New Bolton Center Kennett Square, PA
Emergencies & Appointments:
Ryan Hospital Philadelphia, PA

Dean Hoffman's Statement
            on the Death of George Floyd 

Message from Dean Hoffman –  Sunday, May 31, 2020

Dear Penn Vet community,

We are suffering as a nation, and as a community, over the shocking and unsettling death of Minneapolis resident Mr. George Floyd. Mr. Floyd’s passing echoes the ongoing senseless pattern of assault and death of those before him: Ms. Breonna Taylor, Mr. Ahmaud Arbery, Mr. Botham Jean, and Mr. Eric Garner.

I know members of the Penn Vet community are hurting. Several of you have shared your anguish and grief about these events, especially of the last six days. And about the broader theme and open wounds that are visible at this very dark moment in our nation’s history: the failure of our criminal justice system, of our America, to commit fully to addressing systemic racism.

JFK expressed in his famous speech condemning the 1963 Birmingham bombings, that "the rights of all men are diminished when the rights of one man are threatened". In this moment, when an African-American man's life was extinguished in this way, our society, our Democracy, and our Declaration of Independence (“We hold these truths to be self-evident, that all men are created equal…”) fail to deliver on inclusivity, on equality, on the rights of all citizens. This diminishes us all.

Racism reveals itself across all facets of our society. This inequality compounds numerous and persistent health and social consequences, leading to higher fatalities within communities of color. This intractable and vexing facet of public health was worsened in the coronavirus pandemic. And the death of Mr. Floyd has made it even more profound, and unmistakable.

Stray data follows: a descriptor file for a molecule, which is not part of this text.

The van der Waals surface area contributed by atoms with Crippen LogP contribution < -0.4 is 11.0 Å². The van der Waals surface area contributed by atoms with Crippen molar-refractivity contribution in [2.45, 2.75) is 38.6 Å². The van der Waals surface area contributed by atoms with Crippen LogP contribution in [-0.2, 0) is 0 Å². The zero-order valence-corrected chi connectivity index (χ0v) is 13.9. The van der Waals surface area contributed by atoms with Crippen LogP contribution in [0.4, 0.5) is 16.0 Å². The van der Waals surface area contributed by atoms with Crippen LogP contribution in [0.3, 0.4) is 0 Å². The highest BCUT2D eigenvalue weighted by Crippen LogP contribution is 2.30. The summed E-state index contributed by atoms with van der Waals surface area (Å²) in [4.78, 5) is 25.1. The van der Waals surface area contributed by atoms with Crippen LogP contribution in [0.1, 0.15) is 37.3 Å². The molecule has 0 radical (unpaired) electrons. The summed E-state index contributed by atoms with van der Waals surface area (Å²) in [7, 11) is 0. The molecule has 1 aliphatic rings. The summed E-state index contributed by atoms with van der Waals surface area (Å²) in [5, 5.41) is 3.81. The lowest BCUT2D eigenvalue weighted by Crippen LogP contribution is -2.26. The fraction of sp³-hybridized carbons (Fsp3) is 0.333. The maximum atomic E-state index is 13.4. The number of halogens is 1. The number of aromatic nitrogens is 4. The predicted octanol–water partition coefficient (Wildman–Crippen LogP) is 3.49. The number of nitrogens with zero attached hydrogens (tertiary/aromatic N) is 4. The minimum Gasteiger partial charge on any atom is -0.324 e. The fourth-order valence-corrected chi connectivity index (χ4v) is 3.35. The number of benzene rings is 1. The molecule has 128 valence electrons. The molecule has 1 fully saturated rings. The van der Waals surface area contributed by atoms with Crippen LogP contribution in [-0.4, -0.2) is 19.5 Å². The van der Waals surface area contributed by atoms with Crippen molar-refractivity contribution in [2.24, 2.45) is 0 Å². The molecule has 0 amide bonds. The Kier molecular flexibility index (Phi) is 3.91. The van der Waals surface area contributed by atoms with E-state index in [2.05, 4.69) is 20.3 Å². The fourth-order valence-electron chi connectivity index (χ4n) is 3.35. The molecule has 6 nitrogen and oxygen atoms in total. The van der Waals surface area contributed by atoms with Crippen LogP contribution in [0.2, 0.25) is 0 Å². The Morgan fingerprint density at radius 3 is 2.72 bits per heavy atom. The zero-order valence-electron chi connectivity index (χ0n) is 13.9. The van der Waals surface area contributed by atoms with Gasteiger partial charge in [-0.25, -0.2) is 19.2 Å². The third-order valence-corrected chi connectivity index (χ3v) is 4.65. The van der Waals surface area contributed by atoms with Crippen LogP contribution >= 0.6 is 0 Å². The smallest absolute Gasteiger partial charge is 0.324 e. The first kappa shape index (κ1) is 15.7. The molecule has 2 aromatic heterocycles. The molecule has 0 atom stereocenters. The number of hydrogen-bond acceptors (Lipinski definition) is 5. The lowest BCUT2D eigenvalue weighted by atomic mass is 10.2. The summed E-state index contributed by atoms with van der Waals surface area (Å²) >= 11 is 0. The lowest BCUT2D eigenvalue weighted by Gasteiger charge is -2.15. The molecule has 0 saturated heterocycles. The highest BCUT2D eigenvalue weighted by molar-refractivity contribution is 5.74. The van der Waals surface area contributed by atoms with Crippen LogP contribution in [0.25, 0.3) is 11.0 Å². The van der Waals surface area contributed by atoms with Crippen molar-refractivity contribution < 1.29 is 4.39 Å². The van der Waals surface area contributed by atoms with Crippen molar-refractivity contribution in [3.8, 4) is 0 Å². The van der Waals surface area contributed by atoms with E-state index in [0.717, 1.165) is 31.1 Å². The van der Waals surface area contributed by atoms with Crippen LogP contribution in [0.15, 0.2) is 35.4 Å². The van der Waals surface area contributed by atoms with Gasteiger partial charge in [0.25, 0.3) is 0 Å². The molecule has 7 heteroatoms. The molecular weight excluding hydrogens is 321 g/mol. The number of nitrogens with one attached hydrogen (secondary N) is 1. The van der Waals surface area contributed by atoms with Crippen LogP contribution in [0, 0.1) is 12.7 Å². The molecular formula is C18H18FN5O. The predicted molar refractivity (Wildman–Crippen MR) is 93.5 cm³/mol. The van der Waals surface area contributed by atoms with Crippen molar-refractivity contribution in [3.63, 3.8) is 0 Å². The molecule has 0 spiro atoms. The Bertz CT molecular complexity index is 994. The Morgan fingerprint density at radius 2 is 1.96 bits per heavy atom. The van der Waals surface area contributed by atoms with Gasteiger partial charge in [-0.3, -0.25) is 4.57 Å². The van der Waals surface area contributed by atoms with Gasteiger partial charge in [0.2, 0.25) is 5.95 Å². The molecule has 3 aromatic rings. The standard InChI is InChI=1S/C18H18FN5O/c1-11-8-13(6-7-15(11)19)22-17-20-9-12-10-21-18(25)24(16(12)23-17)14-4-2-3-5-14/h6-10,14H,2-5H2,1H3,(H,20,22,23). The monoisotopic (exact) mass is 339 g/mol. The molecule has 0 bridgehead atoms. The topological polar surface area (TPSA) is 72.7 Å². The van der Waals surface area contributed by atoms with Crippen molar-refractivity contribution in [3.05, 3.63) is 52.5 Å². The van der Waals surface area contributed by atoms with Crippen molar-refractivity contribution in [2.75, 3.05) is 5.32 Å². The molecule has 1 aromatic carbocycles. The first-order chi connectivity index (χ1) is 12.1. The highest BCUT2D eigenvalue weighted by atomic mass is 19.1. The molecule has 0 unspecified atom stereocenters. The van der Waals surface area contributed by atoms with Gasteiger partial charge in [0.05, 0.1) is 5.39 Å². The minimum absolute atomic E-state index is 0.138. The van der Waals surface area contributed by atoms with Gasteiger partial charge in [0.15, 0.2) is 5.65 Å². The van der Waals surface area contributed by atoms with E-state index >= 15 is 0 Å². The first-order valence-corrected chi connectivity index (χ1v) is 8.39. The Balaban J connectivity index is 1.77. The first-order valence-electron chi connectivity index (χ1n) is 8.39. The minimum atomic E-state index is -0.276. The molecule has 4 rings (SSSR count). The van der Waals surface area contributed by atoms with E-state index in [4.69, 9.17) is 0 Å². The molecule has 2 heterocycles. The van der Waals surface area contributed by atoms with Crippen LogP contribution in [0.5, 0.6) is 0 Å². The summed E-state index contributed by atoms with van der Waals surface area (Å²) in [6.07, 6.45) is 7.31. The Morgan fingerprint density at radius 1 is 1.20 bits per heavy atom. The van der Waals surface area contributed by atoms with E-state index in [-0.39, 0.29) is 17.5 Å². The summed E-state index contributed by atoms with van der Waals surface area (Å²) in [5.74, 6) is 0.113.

I am deeply troubled about the racial inequality across our country and the trauma that is unfolding in our city and in our nation’s communities over the weekend. And I am so profoundly sorry for the passing of Mr. Floyd, for his family’s anguish, and for the distress this is causing to Philadelphia's black community members. On behalf of all of Penn Vet, I humbly offer this: 'we feel for you, so let us offer our shoulder'. Penn Vet is an institution of learning, but we are also a hamlet of unity, of kinship, and of safety.

Penn Vet is unequivocally committed to the well-being of our community of color. If you are a person of color, if you are underrepresented or disadvantaged, we will care for you. We will do everything in our power to nourish you, keep you safe, treat you and your family with respect, and support you in whatever dreams you may have.

It is my desire that over the next decade, Penn Vet’s diversity, our inclusivity, our culture, ascends to be one of our most enduring legacies. Our committed Diversity Council is working hard to make this happen. I do hope you will join them, offer suggestions, and lend your ever-important voice.

Please be safe, and be well.

With my deepest regards,

Dean Andy Hoffman